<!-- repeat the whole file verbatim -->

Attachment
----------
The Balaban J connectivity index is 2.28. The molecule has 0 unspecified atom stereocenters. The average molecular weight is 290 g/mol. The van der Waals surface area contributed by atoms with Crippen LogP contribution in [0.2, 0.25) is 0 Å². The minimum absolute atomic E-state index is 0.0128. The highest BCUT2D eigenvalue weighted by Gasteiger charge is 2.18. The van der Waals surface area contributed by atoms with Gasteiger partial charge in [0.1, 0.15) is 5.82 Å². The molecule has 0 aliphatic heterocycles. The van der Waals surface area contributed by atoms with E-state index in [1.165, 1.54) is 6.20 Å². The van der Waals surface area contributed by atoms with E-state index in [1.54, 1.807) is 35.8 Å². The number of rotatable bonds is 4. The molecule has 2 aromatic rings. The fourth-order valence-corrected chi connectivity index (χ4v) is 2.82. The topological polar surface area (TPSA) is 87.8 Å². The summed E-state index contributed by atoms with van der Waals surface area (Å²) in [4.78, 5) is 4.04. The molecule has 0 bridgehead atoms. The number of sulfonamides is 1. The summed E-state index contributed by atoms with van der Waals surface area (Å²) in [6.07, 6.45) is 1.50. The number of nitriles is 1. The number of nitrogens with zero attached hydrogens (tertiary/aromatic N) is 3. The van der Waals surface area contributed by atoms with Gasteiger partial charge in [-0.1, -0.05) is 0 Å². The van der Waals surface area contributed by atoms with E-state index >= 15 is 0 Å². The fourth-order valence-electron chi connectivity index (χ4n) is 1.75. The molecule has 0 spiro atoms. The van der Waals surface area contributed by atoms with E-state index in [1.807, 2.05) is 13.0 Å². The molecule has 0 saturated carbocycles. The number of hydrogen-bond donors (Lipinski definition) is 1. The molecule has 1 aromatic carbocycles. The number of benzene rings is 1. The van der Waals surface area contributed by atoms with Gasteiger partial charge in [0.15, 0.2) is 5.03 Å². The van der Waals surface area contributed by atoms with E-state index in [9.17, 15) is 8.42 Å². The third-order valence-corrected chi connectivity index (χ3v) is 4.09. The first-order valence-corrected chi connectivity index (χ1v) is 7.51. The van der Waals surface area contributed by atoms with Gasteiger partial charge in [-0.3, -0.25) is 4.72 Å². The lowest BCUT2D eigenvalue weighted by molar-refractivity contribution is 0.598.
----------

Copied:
The Balaban J connectivity index is 2.28. The molecule has 0 unspecified atom stereocenters. The average molecular weight is 290 g/mol. The van der Waals surface area contributed by atoms with Crippen LogP contribution in [0.2, 0.25) is 0 Å². The minimum absolute atomic E-state index is 0.0128. The highest BCUT2D eigenvalue weighted by Gasteiger charge is 2.18. The van der Waals surface area contributed by atoms with Gasteiger partial charge in [0.1, 0.15) is 5.82 Å². The molecule has 0 aliphatic heterocycles. The van der Waals surface area contributed by atoms with E-state index in [1.165, 1.54) is 6.20 Å². The van der Waals surface area contributed by atoms with E-state index in [1.54, 1.807) is 35.8 Å². The number of rotatable bonds is 4. The molecule has 2 aromatic rings. The fourth-order valence-corrected chi connectivity index (χ4v) is 2.82. The topological polar surface area (TPSA) is 87.8 Å². The summed E-state index contributed by atoms with van der Waals surface area (Å²) in [4.78, 5) is 4.04. The molecule has 0 bridgehead atoms. The number of sulfonamides is 1. The summed E-state index contributed by atoms with van der Waals surface area (Å²) in [6.07, 6.45) is 1.50. The number of nitriles is 1. The number of nitrogens with zero attached hydrogens (tertiary/aromatic N) is 3. The van der Waals surface area contributed by atoms with Gasteiger partial charge in [-0.1, -0.05) is 0 Å². The van der Waals surface area contributed by atoms with E-state index >= 15 is 0 Å². The fourth-order valence-electron chi connectivity index (χ4n) is 1.75. The molecule has 0 spiro atoms. The van der Waals surface area contributed by atoms with E-state index in [1.807, 2.05) is 13.0 Å². The molecule has 0 saturated carbocycles. The number of hydrogen-bond donors (Lipinski definition) is 1. The molecule has 1 aromatic carbocycles. The number of benzene rings is 1. The van der Waals surface area contributed by atoms with Gasteiger partial charge in [0.15, 0.2) is 5.03 Å². The van der Waals surface area contributed by atoms with E-state index in [9.17, 15) is 8.42 Å². The third-order valence-corrected chi connectivity index (χ3v) is 4.09. The first-order valence-corrected chi connectivity index (χ1v) is 7.51. The van der Waals surface area contributed by atoms with Gasteiger partial charge in [-0.3, -0.25) is 4.72 Å². The lowest BCUT2D eigenvalue weighted by molar-refractivity contribution is 0.598.